ALPHA, an AI application, developed by Psibernetix Inc., the US Air Force Research Lab and the University of Cincinnati, also demonstrated the advantage of AI. It uses an AI method called ‘Fuzzy Logic’ to perform air battle management decisions in a fraction of second and select the best plan with the maximum probability of success. In its earliest iterations, ALPHA consistently outperformed other computer programmes in air combat simulations. After the system matured, it was pitted against seasoned manned pilots and won every match. The ALPHA is so fast that it could consider and co-ordinate the best tactical plan and precise responses, within a dynamic environment, over 250 times faster than ALPHA’s human opponents could blink.

Eventually, ALPHA aims to lessen the likelihood of pilot’s tactical mistakes since its operations already occur significantly faster than other language-based applications. An ALPHA based virtual ‘co-pilot’ can take in the entirety of sensor data, organise it, create a complete mapping of a combat scenario and make or change combat decisions for a flight of four fighter aircraft in less than a millisecond.

Eventually, future air combat will require reaction times that surpass human capabilities. Such engagements will integrate AI wingmen utilising Unmanned Combat Aerial Vehicles (UCAVs) as the tip of the spear, teamed with manned aircraft likely in stealth fighters and bombers, assuming the battle management roles. Such systems would be able to process situation awareness, determine reactions, select tactics, manage weapons use and more. Such AI derived systems could simultaneously evade dozens of hostile missiles, take accurate shots at multiple targets, co-ordinate actions of squad mates, and record and learn from observations of enemy tactics and capabilities.

AFRL has been experimenting with the “unmanned wingman” concept for some time, using both surrogate manned aircraft and unmanned aircraft with manned fighters fitted with Lockheed Martin’s Open Mission System (OMS) providing the integration for the manned-unmanned mission. Among the test programmes conducted in 2017 were HAVE RIDER II that explored an experimental F-16 aircraft, acting as a surrogate Unmanned Combat Air Vehicle (UCAV), autonomously reacting to a dynamic threat environment during an air-to-ground strike mission.

Distributed operations of this kind rely on robust communications, which link between all members at all times, even under extensive countermeasures. On another test, Lockheed Martin demonstrated how aircraft equipped with OMS could exploit on board communications to link and transfer information between different platforms, using standard Link 16 and covert communications used on stealth platforms (such as the F-22). This capability was demonstrated by a U-2 that provided multi-domain command and control, sharing data across dissimilar platforms in the denied environment.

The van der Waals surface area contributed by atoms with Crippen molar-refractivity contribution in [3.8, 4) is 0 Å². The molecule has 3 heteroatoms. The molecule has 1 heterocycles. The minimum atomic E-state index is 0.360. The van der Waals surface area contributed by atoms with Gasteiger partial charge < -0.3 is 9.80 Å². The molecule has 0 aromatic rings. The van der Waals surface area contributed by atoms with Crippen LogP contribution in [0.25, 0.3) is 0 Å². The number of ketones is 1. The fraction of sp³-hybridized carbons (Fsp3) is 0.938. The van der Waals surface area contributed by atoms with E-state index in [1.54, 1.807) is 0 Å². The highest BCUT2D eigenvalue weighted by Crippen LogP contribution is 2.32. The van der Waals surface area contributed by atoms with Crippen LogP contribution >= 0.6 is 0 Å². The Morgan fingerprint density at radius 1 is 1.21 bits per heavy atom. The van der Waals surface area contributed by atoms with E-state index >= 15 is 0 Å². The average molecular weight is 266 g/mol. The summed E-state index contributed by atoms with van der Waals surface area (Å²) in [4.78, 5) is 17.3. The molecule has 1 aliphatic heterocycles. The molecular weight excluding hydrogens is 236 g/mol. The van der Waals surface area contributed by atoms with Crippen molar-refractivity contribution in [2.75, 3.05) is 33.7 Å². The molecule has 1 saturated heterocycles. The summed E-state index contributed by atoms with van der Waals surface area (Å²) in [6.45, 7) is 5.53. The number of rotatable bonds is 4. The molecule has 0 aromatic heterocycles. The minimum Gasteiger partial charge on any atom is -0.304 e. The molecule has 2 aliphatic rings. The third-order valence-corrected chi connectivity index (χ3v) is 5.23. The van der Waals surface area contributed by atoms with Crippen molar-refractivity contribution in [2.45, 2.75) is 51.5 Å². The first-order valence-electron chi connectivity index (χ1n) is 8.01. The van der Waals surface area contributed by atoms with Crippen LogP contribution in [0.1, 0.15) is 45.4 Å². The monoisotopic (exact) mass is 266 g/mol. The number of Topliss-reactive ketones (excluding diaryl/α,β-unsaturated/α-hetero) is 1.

Pursuing another research area, DARPA is developing the system of systems integration technology (SOSIT) connecting between battle managers, manned aircraft and unmanned wingmen. Boeing, General Dynamics, Lockheed Martin, and Northrop Grumman are developing and analysing, promising architectures and designing plans for flight experimentation. Apogee Systems, BAE Systems, and Collins Aerospace are developing tools and technologies to enhance open-system architecture approaches. Such systems are developed from the beginning to be robust and resilient to cyberattacks.

The programme has already demonstrated the ability to process sensor data in different manners automatically. For example, the F-35 radar was linked with DARPA’s Automatic Target Recognition software, to reduce operator workload and create a comprehensive picture of the battlespace. Data-rich messages were then transferred over existing datalinks, sharing information between different systems on various platforms. Such links also enabled connection of ground-based cockpit simulators with live aircraft systems in real time, enabling users to reduce data to decision timelines.

With advanced information sharing, manned/unmanned teaming would reduce the human crewmembers’ cognitive burden and workload, allowing the warfighter to focus on creative and complex planning and management. Each drone will have sufficient onboard autonomy to complete all basic flight operations untethered from a ground station and without full-time direction from the manned lead.

The US Air Force has already begun flying aircraft equipped to control a full ‘Loyal Wingman’ drone formation and is planning to test the concept through 2022. Eventually, assigning drone formations to all front-line aircraft – the F-35 LIGHTNING II, F-22 RAPTOR and possibly its newest bomber – B-21 RAIDER. Combined with next-generation Very Long-Range Air/Air Missiles (VLRAAM) launched from long distances, and Beyond Visual Range Air/Air Missiles (BVRAAM) engaging the enemy beyond visual range, such formations are expected to overmatch existing and future enemy fighters and air defence networks.

Tamir Eshel is a security and defence commentator based in Israel.